Hamas, Smuggling and Transparency
June 29, 2006
The Funding for Peace Coalition has already reported on the attempts by Hamas leaders to smuggle monies across their own borders. This involves by-passing their own customs officials, who sit next to European Union inspectors.
Throughout the month of June 2006, this illicit smuggling has continued. The reports have been confirmed by leading Hamas officials to several members of the international media. For example, one account was published by a leading Pakistani newspaper on June 7, 2006.
More recently, the Guardian newspaper noted that:
The Palestinian foreign minister, Mahmoud Zahar, a member of Hamas, returned from a trip abroad to the Gaza Strip with an estimated $20m (€16m) packed in 12 separate suitcases,
Ostensibly, the money is to pay for the salaries of Palestinian Authority (PA) officials. However, if this were the case, it is unclear why the money needed to be smuggled past PA border guards, rather than handed over for immediate deposit in Finance Ministry accounts according to PA law. This practice would seem to confirm that Hamas is diverting at least some of the funds to pay for its own militias, who are acting in direct confrontation with the forces of the Palestinian President Abbas.
More interesting is whether the money also finances the war against Israeli citizens. A few days before the Guardian released its item, Hamas claimed credit for an armed attack on an Israeli position. The action was carried out via a tunnel, dug underneath the Gaza border.
It is evident that this tunnel had involved months of planning. Significant resources had been invested in its construction. It is not yet clear where the funds to pay for all this came from. Nor has it been explained why finance was available for this project but not to pay the salaries of teachers and medical staffs.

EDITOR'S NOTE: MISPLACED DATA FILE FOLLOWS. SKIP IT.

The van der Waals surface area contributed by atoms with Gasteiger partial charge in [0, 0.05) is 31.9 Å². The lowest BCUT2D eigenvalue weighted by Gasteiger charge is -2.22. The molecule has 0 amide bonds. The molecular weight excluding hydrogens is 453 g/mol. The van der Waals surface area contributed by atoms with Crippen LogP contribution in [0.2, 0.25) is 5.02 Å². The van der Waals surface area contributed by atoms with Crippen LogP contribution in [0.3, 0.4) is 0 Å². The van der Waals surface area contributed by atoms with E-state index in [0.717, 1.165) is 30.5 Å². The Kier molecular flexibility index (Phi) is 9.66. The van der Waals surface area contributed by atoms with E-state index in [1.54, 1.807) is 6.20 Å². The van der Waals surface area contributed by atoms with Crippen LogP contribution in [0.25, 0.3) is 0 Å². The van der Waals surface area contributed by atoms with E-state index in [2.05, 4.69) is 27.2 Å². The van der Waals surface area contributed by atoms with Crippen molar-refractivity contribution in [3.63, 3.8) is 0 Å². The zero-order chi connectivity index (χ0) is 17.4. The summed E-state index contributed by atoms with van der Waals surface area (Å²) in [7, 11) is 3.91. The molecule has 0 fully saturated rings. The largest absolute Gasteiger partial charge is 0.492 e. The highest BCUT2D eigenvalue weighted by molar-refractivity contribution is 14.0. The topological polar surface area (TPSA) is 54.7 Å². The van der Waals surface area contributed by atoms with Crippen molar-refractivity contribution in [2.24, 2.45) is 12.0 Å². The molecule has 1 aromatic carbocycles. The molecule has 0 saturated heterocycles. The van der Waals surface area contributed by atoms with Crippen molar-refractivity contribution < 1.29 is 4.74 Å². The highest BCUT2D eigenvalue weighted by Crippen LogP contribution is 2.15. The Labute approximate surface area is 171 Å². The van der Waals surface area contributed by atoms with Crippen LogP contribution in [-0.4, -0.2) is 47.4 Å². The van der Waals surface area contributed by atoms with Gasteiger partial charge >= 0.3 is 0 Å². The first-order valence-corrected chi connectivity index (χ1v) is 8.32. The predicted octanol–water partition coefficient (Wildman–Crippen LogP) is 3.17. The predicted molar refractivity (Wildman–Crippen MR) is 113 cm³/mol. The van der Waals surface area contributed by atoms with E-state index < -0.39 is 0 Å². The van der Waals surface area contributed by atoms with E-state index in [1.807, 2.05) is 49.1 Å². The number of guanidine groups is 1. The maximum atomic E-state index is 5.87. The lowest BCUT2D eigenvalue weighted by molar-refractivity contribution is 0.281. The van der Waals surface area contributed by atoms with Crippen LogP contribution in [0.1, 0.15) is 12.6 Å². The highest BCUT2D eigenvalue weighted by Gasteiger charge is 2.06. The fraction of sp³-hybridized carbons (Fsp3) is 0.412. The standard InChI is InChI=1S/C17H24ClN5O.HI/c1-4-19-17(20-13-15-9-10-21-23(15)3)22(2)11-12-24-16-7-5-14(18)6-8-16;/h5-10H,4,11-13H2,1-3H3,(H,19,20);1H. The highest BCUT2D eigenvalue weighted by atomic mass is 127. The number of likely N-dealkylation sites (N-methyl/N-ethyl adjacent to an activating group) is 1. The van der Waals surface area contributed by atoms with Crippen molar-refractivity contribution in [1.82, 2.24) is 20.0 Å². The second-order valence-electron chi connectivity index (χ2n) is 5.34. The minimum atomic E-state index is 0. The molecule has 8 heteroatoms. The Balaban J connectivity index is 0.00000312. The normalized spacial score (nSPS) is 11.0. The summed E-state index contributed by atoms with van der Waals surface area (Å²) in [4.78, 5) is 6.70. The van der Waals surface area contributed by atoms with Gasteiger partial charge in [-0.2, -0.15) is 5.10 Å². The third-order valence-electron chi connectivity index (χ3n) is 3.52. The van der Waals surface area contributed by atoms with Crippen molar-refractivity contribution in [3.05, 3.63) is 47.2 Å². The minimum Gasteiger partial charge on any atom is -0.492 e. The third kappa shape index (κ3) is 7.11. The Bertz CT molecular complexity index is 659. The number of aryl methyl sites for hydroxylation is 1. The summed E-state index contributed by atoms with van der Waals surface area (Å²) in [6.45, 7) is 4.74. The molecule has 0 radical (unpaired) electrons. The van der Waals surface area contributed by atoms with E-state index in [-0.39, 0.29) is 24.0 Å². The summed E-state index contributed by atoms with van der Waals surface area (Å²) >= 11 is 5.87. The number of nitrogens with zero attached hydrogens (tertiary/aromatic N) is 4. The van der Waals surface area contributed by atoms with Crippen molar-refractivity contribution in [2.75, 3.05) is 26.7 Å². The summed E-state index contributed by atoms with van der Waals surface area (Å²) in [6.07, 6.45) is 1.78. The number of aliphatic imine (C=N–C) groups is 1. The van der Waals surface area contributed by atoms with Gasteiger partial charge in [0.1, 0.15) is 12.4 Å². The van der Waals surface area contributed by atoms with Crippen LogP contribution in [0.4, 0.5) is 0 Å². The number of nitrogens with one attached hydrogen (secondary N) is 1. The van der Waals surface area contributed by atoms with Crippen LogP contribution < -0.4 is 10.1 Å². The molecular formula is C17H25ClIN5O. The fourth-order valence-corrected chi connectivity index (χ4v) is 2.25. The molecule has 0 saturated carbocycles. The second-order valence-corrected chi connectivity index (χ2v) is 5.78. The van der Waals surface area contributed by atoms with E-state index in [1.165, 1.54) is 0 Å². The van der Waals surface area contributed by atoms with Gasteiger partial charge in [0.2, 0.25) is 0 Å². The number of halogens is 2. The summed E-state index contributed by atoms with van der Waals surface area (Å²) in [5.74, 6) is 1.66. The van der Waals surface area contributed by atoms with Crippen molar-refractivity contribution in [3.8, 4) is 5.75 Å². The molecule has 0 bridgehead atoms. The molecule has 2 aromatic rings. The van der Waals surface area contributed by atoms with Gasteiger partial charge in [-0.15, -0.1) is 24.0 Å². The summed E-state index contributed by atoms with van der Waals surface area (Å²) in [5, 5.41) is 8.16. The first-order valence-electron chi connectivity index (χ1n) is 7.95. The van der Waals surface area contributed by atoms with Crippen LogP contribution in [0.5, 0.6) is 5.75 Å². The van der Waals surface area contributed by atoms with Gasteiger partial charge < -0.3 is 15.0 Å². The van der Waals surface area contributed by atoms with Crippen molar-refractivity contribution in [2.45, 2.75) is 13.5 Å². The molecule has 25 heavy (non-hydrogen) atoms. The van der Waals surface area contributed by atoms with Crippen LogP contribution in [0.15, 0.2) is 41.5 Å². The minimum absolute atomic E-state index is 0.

At this time, it is provident to recall that in a recent poll conducted by Birzeit University, 54% of Palestinians felt that their new government, elected under the banner of reform, distributes money in an unjust manner.
The report from the Guardian is reproduced below in full.
Hamas minister takes $20m into Gaza
Conal Urquhart in Ramallah
Thursday June 15, 2006
The Palestinian foreign minister returned from a trip abroad to the Gaza Strip yesterday with an estimated $20m (£11m) packed in 12 separate suitcases, according to officials.
Mahmoud Zahar, a member of Hamas, declared the amount he was carrying to Egyptian officials at the Rafah border crossing between the Gaza Strip and Egypt. The cash was held by Palestinian border guards who are commanded by the Palestinian president Mahmoud Abbas.
The Palestinian government has had great difficulty paying the wages of around 165,000 staff since Hamas took control of it. Most have received no salary for three months although some of the lowest-paid have received a fraction.
A spokesman for Mr Abbas confirmed that Mr Zahar had crossed the border with a large amount of money but could not confirm the amount. "We have no idea how much is there because it is still being counted. This is a completely amateurish way of doing business but once we know how much we have we will transfer it to the ministry of finance," he said.
Mr Zahar had visited Indonesia, Malaysia, Brunei, China, Pakistan, Iran and Egypt.
The Hamas government has been boycotted by western governments for its refusal to formally recognise Israel, refute violence and adhere to previous treaties between Israel and the Palestinians. As a consequence many banks have refused to handle money for the Palestinian Authority, fearing international sanctions.
Hamas officials have been forced to carry suitcases full of cash into Gaza from Egypt. On Saturday one transported €4.5m (£3.1m) and earlier in the month another attempted to smuggle $804,000.
The amount the PA has accumulated is still far from the £225m it owes workers, and it will have difficulty distributing the money it has accumulated. Israeli banks have stopped releasing shekels, the currency of the PA, and bank reserves are expected to run out within a month.
Elsewhere in Gaza, Mr Abbas and Ismail Haniyeh, the prime minister, made progress in reducing factional tensions. Mr Haniyeh agreed to withdraw a Hamas-led force set up to rival the Fatah-dominated PA police. He said the new 3,000-strong force would be incorporated into the established police. "We will not allow the political differences to turn into fighting in the streets," Mr Haniyeh said.
Rivalry peaked on Saturday, when Mr Abbas called a referendum to force Hamas to recognise Israel and support peace negotiations. But factional fighting was partially defused after Israel launched two attacks on Friday and Tuesday which left around 18 civilians dead.
Left: Yasser Arafat
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